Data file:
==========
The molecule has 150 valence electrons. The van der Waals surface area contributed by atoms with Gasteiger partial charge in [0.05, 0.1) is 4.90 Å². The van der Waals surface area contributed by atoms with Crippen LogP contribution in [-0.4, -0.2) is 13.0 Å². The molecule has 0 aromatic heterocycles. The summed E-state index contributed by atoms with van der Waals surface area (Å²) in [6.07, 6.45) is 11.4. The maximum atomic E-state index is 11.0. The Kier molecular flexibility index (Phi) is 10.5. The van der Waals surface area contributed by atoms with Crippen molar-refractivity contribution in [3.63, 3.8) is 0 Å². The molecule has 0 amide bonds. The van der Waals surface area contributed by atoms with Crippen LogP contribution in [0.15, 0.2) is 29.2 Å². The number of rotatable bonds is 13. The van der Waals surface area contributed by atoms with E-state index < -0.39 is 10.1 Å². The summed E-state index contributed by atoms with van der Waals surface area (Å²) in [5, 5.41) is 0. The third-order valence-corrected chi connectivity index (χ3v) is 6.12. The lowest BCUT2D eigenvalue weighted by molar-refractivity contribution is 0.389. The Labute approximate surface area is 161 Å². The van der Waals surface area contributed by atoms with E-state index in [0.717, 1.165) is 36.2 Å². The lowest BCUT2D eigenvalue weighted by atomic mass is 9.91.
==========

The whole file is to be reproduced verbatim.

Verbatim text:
The molecule has 150 valence electrons. The van der Waals surface area contributed by atoms with Gasteiger partial charge in [0.05, 0.1) is 4.90 Å². The van der Waals surface area contributed by atoms with Crippen LogP contribution in [-0.4, -0.2) is 13.0 Å². The molecule has 0 aromatic heterocycles. The summed E-state index contributed by atoms with van der Waals surface area (Å²) in [6.07, 6.45) is 11.4. The maximum atomic E-state index is 11.0. The Kier molecular flexibility index (Phi) is 10.5. The van der Waals surface area contributed by atoms with Crippen molar-refractivity contribution in [3.63, 3.8) is 0 Å². The molecule has 0 amide bonds. The van der Waals surface area contributed by atoms with Crippen LogP contribution in [0.15, 0.2) is 29.2 Å². The number of rotatable bonds is 13. The van der Waals surface area contributed by atoms with E-state index < -0.39 is 10.1 Å². The summed E-state index contributed by atoms with van der Waals surface area (Å²) in [5, 5.41) is 0. The third-order valence-corrected chi connectivity index (χ3v) is 6.12. The lowest BCUT2D eigenvalue weighted by molar-refractivity contribution is 0.389. The Labute approximate surface area is 161 Å². The van der Waals surface area contributed by atoms with E-state index in [0.717, 1.165) is 36.2 Å². The lowest BCUT2D eigenvalue weighted by atomic mass is 9.91.